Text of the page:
In a new interview with NPR, the legendary singer opens up about why he's on board with the Duke and Duchess of Sussex's recent lawsuit against Associated Newspapers, owners of the Daily Mail, MailOnline, Metro and more.
"I've always lived my life fighting injustice with the press. I like the press. There's a need for the press, but sometimes they step out of their bounds, and hacking phones is not acceptable," explains Elton, who attended and performed at Harry and Meghan's royal wedding in May 2018. "They were very upset that their phones had been hacked. I said, 'Listen, you take the appropriate action you want to take. You have to know that when you take appropriate action like this, there are going to be consequences and people are not going to like it. But if you feel like you have an injustice….'"
"If your phone is hacked, you've got to take action because the press cannot do that," he continues. "So I have to say, 'Bravo.'"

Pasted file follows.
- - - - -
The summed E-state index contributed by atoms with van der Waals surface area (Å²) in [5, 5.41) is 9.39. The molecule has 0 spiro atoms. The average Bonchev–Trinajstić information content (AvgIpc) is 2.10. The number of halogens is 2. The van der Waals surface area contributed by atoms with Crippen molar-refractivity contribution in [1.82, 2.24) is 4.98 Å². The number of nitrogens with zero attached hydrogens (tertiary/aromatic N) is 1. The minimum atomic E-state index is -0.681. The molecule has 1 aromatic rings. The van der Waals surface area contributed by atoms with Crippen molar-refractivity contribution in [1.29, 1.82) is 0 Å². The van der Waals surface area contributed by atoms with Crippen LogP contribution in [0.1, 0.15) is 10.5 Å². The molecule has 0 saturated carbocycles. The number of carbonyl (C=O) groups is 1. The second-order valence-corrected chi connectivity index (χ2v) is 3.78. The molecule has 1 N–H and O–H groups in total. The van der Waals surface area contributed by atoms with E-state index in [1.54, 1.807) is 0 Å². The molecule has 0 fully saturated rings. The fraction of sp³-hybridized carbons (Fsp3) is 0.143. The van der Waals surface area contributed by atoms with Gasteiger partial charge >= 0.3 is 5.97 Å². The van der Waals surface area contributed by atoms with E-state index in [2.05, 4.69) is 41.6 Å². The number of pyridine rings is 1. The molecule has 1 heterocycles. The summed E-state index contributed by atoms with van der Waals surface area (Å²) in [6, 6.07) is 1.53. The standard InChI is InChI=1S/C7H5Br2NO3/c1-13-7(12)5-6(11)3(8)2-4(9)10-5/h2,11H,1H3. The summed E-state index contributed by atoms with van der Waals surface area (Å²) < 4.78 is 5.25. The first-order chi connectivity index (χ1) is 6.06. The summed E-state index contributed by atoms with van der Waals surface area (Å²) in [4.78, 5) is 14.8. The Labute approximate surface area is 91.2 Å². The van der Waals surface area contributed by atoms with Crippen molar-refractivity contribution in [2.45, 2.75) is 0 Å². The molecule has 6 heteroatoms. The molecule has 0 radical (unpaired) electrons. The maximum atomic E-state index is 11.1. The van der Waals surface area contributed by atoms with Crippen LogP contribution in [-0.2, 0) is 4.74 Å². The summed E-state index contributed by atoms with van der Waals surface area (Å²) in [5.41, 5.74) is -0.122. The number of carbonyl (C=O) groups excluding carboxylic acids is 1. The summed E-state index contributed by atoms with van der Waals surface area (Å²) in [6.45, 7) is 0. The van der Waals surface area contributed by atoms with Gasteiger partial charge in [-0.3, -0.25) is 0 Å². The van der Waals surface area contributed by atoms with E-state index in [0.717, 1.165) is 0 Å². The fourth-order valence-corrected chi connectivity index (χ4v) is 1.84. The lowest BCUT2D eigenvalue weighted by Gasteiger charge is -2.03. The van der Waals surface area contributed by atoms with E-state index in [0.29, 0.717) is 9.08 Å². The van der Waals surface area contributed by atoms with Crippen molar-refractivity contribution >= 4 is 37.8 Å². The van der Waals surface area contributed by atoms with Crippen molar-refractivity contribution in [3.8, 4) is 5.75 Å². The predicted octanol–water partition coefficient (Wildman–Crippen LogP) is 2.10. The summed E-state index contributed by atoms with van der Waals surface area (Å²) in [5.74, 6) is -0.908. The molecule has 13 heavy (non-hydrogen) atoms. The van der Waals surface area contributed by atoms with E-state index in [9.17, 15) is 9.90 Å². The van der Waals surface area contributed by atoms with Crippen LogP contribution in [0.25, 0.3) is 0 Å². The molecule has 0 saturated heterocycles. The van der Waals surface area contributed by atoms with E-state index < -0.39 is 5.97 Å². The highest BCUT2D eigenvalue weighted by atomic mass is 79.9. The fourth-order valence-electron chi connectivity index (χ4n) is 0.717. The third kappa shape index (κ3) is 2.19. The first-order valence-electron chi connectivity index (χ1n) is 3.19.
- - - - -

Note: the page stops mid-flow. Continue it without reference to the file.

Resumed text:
As ET previously reported, Harry and Meghan announced their decision to take legal action against Associated Newspapers on Oct. 1, revealing that it had been "months in the making."
"As a couple, we believe in media freedom and objective, truthful reporting. We regard it as a cornerstone of democracy and in the current state of the world -- on every level -- we have never needed responsible media more," Harry said in an official statement at the time. "Unfortunately, my wife has become one of the latest victims of a British tabloid press that wages campaigns against individuals with no thought to the consequences -- a ruthless campaign that has escalated over the past year, throughout her pregnancy and while raising our newborn son."
"There is a human cost to this relentless propaganda, specifically when it is knowingly false and malicious, and though we have continued to put on a brave face -- as so many of you can relate to -- I cannot begin to describe how painful it has been," he continued. "Because in today’s digital age, press fabrications are repurposed as truth across the globe. One day’s coverage is no longer tomorrow’s chip-paper."